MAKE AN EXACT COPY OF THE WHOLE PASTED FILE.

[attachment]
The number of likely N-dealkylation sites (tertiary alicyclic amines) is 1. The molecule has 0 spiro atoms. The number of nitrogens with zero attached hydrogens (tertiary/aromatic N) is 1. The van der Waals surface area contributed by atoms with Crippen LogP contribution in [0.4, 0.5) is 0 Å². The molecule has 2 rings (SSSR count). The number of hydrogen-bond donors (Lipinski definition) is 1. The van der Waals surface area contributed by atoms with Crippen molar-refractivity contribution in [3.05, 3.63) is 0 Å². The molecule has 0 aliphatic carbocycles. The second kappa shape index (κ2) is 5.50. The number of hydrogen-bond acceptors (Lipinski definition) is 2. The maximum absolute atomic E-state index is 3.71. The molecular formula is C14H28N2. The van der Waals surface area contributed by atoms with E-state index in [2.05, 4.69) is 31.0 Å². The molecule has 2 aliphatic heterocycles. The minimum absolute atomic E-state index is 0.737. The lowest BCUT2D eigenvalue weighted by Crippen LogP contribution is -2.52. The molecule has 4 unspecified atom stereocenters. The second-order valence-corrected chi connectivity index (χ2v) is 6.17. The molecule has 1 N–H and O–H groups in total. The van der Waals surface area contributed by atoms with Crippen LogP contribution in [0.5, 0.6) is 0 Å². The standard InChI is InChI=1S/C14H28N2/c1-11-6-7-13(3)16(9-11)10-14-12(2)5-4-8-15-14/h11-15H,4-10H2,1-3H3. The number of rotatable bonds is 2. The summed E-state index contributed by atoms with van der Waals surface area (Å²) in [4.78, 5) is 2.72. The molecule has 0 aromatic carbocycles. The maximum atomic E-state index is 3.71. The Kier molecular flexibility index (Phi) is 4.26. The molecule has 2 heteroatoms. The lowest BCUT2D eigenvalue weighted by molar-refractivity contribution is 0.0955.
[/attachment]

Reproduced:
The number of likely N-dealkylation sites (tertiary alicyclic amines) is 1. The molecule has 0 spiro atoms. The number of nitrogens with zero attached hydrogens (tertiary/aromatic N) is 1. The van der Waals surface area contributed by atoms with Crippen LogP contribution in [0.4, 0.5) is 0 Å². The molecule has 2 rings (SSSR count). The number of hydrogen-bond donors (Lipinski definition) is 1. The van der Waals surface area contributed by atoms with Crippen molar-refractivity contribution in [3.05, 3.63) is 0 Å². The molecule has 0 aliphatic carbocycles. The second kappa shape index (κ2) is 5.50. The number of hydrogen-bond acceptors (Lipinski definition) is 2. The maximum absolute atomic E-state index is 3.71. The molecular formula is C14H28N2. The van der Waals surface area contributed by atoms with E-state index in [2.05, 4.69) is 31.0 Å². The molecule has 2 aliphatic heterocycles. The minimum absolute atomic E-state index is 0.737. The lowest BCUT2D eigenvalue weighted by Crippen LogP contribution is -2.52. The molecule has 4 unspecified atom stereocenters. The second-order valence-corrected chi connectivity index (χ2v) is 6.17. The molecule has 1 N–H and O–H groups in total. The van der Waals surface area contributed by atoms with Crippen LogP contribution in [0.5, 0.6) is 0 Å². The standard InChI is InChI=1S/C14H28N2/c1-11-6-7-13(3)16(9-11)10-14-12(2)5-4-8-15-14/h11-15H,4-10H2,1-3H3. The number of rotatable bonds is 2. The summed E-state index contributed by atoms with van der Waals surface area (Å²) in [4.78, 5) is 2.72. The molecule has 0 aromatic carbocycles. The maximum atomic E-state index is 3.71. The Kier molecular flexibility index (Phi) is 4.26. The molecule has 2 heteroatoms. The lowest BCUT2D eigenvalue weighted by molar-refractivity contribution is 0.0955.